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2023 enterprise network management trends visualized as the number 2023 composed of a glowing network of interconnected nodes (2)
With remote working gaining popularity over the last few years, supply chain issues affecting hardware purchasing decisions, and ongoing economic uncertainty forcing staffing squeezes, enterprise network management has grown very challenging in the year 2023. Companies are experiencing complete restructuring of their network operations, from how systems are supported and where they’re housed to how SLAs are met. These changes have also impacted network security, with the overall cost of data breaches rising to $4.35 million in 2022.

Consequently, organizations are now looking for ways to improve the security and resilience of their networks despite staffing shortages and budget squeezes. This article will dive deep into these network management trends and how you should expect to see them develop over the next year.

Enterprise network management trends to expect in 2023 and beyond

SASE (secure access service edge)

Over the course of the COVID-19 pandemic, the mass transition to SASE delivered access to cloud services to remote staff outside of the company’s internal network. In addition, the model allows for network managers to apply their company’s security protocols directly onto SaaS applications used by their employees, allowing for greater security while solving pressing bandwidth issues caused by the initial move to remote work.

SASE is a relatively new resource in the network manager’s toolbox; however, it has quickly become a mainstay of the workforce moving into the 2020s. Gartner predicts that at least 60% of enterprises will move towards a SASE-based model by 2025. As the workforce becomes increasingly remote, we expect these edge-oriented frameworks will become an integral part of the new paradigm shift.

SASE is essentially security and networking delivered via the cloud, which is ideal for accommodating modern distributed workforces. To learn more, read this beginner’s guide to SASE network security.

SD-WAN technologies

Software-defined wide area networking (SD-WAN) is not a new technology. Still, since the move towards remote work over recent years, it has become the standard for remote workers accessing their company’s network. This boost in popularity is mainly due to the structural emphasis on using software to access software, allowing remote users to access company-wide area networks (WAN) using only software-based entry points. Markets and Markets predicts the industry will grow to $8.4 billion in 2025, representing a 34.5% compound annual growth rate over five years.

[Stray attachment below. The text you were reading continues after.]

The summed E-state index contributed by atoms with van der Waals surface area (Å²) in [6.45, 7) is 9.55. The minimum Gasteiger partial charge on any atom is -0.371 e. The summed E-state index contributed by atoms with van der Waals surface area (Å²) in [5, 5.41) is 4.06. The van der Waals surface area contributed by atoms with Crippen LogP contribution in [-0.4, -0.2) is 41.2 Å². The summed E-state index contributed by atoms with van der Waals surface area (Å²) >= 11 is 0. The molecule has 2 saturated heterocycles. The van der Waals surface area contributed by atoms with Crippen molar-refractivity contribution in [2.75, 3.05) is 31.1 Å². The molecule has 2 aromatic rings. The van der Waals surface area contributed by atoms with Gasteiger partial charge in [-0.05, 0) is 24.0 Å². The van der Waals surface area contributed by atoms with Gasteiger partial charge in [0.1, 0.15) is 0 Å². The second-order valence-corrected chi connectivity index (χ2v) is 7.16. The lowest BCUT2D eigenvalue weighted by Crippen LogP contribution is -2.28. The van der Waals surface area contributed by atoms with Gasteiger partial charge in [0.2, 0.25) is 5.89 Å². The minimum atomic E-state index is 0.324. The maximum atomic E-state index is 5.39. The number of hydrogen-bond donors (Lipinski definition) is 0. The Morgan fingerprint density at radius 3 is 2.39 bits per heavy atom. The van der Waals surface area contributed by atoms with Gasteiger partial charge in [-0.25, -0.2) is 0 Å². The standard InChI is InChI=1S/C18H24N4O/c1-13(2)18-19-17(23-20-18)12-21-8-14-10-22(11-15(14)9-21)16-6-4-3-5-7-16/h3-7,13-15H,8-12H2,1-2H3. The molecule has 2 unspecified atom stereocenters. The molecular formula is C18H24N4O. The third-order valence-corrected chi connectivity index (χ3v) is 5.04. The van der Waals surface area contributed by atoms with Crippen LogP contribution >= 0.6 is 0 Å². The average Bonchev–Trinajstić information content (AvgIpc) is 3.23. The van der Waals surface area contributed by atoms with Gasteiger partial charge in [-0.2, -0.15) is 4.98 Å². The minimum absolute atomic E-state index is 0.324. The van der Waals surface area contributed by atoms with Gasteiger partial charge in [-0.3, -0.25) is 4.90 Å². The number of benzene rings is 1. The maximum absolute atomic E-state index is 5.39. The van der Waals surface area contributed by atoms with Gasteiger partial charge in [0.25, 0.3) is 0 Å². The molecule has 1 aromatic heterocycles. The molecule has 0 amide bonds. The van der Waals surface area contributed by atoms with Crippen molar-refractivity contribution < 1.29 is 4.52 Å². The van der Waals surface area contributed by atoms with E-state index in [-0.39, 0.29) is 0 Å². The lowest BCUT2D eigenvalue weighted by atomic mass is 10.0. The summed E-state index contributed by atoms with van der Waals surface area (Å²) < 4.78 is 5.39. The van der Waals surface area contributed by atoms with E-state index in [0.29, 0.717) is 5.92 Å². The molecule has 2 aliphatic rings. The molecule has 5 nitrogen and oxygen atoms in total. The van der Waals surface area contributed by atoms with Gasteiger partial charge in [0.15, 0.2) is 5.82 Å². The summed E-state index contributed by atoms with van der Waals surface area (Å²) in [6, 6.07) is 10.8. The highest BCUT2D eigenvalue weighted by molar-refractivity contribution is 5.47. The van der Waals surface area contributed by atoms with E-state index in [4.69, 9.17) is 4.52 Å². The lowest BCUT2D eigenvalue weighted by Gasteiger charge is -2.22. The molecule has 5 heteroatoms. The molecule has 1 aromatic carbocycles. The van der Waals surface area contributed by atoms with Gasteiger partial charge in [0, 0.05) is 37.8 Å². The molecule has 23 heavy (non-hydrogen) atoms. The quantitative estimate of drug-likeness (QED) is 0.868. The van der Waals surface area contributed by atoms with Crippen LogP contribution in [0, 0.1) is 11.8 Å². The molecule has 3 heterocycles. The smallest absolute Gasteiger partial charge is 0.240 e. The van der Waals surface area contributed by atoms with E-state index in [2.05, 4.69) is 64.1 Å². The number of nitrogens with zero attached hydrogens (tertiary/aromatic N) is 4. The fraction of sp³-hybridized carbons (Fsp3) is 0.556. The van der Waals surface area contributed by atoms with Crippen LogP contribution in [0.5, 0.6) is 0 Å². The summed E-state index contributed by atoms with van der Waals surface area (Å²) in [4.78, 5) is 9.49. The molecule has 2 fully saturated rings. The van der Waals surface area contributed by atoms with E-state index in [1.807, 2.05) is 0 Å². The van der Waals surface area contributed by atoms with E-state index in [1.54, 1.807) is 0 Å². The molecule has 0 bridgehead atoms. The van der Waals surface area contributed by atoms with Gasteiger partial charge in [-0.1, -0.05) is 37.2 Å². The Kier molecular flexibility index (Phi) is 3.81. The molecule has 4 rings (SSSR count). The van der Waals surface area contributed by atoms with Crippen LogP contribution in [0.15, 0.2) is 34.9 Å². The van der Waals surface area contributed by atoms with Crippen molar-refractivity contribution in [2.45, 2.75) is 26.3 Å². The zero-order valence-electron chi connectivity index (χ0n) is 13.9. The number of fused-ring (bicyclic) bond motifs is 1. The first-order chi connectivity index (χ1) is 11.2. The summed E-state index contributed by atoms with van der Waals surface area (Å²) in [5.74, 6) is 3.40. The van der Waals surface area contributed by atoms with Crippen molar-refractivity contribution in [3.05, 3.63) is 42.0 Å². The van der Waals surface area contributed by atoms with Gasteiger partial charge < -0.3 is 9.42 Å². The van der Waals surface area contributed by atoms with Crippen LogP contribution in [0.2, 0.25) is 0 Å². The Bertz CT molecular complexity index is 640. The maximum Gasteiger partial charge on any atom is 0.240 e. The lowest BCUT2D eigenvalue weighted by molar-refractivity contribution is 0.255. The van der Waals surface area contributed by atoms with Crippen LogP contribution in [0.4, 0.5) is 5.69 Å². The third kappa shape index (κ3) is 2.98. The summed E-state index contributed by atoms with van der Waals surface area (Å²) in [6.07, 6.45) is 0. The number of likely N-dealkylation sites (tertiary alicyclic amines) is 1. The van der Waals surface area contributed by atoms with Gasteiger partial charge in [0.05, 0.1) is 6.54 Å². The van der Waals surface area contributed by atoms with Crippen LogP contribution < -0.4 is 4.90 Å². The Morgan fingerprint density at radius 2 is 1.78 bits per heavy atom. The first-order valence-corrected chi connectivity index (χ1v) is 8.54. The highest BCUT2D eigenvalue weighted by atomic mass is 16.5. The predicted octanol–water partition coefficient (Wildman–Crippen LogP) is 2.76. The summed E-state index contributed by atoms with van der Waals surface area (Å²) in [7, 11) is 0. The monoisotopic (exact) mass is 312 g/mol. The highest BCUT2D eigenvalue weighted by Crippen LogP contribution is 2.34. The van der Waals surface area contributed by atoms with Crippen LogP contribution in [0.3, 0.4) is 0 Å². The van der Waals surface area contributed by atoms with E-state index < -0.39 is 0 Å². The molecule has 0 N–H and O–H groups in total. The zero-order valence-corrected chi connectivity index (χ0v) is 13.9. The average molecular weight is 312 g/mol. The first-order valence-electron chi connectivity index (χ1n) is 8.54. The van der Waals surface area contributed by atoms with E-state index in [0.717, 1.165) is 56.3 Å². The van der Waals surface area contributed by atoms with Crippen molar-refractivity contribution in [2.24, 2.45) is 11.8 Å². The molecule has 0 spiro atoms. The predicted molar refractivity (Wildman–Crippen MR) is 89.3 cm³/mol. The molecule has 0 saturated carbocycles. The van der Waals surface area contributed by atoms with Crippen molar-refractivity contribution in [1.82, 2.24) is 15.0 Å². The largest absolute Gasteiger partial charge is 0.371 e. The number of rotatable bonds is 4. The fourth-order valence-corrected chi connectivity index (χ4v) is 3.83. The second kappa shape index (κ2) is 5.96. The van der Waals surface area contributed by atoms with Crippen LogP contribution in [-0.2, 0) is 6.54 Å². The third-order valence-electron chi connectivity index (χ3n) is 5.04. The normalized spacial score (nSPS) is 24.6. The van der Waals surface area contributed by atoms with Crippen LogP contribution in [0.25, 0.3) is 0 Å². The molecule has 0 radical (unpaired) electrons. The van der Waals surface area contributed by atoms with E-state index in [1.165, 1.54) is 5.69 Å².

SDWAN projectedGrowth
For example, staff working at home no longer need company-issued laptops in order to access their critical applications. SD-WAN similarly revolutionizes the hiring process for companies, eliminating the need to deliver company hardware to an employee so they can begin work. Because of their inherent adaptability, SD-WAN systems constitute a significant boon for companies switching to remote models.

As the next evolution of networking expands and transforms, we expect to see a new level of customizability to remote connections through composable networks, which use modular network components to streamline their business via shared services.

Read more about the benefits of SD-WAN, and see how ZPE is actively working to refine and hone your SD-WAN connection for the future.

Zero trust architecture

It’s no secret that cyberattacks have increased in recent years, taking advantage of security systems that traditionally had not focused on such a software-based model. In response, network management trends have increasingly moved away from the traditional “castle & moat” model used by companies in the past and towards security systems that no longer assume that devices within their network are trustworthy. These models insist that users always verify their credentials to access a company’s SaaS applications.

The advent of these “zero trust” networks has dominated the security industry in recent years and offers various benefits not previously available for remote work. Forbes cites that, when followed correctly, zero trust systems provide:

  • Microsegmentation: Installation of multiple security checkpoints to access applications
  • Universal Enforcement: Integration with unsupported applications